I’m working on a project that uses Semantic Versioning. The commit history can be generalized as:
Also, the current version is present in source code (so that the software can use it for various purposes).
I’d like to start implementing a process that I’ve been seeing around:
- That has development commits contain a version such as
x.y.z-dev. The idea is that
x.y.zwill be the next release, but we are currently developing it.
- That reserves
x.y.zfor the one commit that is a release.
- That directly after a release, updates the source code to use a new
This allows the software as seen on development commits to not erroneously suggest that it represents a release version.
The issue I’m running into is knowing which version to increment to after a release. Semantic Versioning has requirements for what kinds of changes can be found in a new version. For example,
2.0.0 indicates a backwards-incompatible change has been made to some interface. But, directly after a release (when the version is incremented to a new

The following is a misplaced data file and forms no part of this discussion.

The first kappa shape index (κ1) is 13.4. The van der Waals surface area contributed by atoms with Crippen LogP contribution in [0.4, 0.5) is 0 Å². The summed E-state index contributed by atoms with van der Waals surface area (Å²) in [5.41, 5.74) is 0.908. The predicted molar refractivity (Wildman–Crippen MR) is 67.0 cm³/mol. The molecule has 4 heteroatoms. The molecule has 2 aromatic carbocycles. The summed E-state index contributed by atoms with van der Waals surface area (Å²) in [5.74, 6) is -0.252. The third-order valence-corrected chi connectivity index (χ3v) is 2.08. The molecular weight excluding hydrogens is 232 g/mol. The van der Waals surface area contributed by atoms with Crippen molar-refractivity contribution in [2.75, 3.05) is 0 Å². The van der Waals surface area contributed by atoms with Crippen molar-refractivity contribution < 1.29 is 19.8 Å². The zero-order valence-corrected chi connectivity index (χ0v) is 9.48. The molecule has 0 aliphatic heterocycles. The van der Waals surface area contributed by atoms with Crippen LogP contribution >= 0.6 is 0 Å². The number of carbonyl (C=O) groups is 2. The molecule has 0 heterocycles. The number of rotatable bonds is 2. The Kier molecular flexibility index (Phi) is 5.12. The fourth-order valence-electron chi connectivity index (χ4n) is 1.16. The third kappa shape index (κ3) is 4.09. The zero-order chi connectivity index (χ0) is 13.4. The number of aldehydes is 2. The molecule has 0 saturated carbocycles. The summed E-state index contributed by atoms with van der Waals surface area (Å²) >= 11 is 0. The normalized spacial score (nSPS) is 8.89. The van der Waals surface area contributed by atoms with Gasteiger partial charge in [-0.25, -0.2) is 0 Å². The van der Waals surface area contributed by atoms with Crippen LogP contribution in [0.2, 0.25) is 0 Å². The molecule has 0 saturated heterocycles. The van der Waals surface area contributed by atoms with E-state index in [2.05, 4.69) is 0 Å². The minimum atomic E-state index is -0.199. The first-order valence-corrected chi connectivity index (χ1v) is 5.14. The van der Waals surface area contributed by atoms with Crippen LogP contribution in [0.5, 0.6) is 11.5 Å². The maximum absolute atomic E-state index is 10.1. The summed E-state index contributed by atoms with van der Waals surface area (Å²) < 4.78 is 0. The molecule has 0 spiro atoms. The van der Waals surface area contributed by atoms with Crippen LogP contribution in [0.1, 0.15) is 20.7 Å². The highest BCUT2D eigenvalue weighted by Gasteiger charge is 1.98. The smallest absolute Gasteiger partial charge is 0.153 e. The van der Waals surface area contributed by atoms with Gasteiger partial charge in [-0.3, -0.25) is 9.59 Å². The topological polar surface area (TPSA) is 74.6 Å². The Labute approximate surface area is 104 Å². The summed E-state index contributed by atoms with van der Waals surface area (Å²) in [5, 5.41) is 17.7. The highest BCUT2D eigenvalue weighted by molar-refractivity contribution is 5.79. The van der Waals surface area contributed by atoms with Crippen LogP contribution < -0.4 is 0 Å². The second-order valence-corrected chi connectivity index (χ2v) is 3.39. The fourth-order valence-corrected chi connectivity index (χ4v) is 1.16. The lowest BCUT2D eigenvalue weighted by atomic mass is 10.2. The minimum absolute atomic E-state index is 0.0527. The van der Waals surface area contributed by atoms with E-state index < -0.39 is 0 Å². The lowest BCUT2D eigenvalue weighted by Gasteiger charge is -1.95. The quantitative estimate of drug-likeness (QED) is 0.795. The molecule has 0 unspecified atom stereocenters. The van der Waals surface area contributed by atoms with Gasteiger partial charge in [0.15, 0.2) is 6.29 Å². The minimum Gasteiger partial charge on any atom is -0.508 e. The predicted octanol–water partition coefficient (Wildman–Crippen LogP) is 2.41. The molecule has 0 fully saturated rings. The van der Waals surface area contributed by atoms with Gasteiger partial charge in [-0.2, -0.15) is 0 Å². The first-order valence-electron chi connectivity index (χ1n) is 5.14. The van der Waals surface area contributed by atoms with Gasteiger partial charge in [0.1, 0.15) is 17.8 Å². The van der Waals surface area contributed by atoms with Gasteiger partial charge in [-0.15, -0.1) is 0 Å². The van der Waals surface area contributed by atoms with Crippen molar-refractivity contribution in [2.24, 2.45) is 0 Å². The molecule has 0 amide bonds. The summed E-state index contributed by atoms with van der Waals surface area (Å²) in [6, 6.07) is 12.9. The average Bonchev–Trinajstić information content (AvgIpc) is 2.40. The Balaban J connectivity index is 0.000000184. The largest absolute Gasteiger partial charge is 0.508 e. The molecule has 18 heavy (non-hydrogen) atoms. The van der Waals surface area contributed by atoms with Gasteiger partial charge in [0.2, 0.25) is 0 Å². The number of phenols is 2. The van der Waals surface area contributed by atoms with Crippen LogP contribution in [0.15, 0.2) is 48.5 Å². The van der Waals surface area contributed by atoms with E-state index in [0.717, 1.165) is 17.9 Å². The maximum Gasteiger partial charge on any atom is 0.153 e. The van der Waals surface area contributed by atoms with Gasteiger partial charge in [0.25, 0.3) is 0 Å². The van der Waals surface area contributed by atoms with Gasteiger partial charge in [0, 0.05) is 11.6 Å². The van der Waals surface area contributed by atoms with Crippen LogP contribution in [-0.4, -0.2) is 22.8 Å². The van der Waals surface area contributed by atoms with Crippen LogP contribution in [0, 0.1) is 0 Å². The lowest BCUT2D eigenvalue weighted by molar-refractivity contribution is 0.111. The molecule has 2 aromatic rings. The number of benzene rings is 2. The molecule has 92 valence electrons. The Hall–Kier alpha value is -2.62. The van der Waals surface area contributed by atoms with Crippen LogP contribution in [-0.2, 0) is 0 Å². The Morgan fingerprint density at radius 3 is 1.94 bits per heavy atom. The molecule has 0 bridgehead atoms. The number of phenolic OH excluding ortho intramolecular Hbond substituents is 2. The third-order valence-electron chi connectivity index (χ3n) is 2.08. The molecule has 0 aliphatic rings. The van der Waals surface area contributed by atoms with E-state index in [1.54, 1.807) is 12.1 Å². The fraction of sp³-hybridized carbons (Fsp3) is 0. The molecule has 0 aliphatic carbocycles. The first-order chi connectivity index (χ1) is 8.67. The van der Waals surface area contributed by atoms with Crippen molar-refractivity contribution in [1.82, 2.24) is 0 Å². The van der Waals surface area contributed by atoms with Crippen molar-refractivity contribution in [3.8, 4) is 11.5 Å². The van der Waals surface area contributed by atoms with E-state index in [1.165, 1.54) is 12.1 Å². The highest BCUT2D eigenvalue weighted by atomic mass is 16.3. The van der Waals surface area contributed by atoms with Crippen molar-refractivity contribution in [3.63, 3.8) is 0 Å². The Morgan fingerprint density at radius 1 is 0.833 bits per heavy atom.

-dev version), it’s hard to say what kinds of changes will be included in the future for the next release.
For example, if we just released
1.2.3, incremented to
1.2.4-dev, and then introduce a backwards-incompatible change,
1.2.4-dev is now invalid and should be
Should I just do another increment to the next
-dev major version during the development cycle when we notice that such a change has occurred? It seems iffy that commits would then exist with a version that would never be released.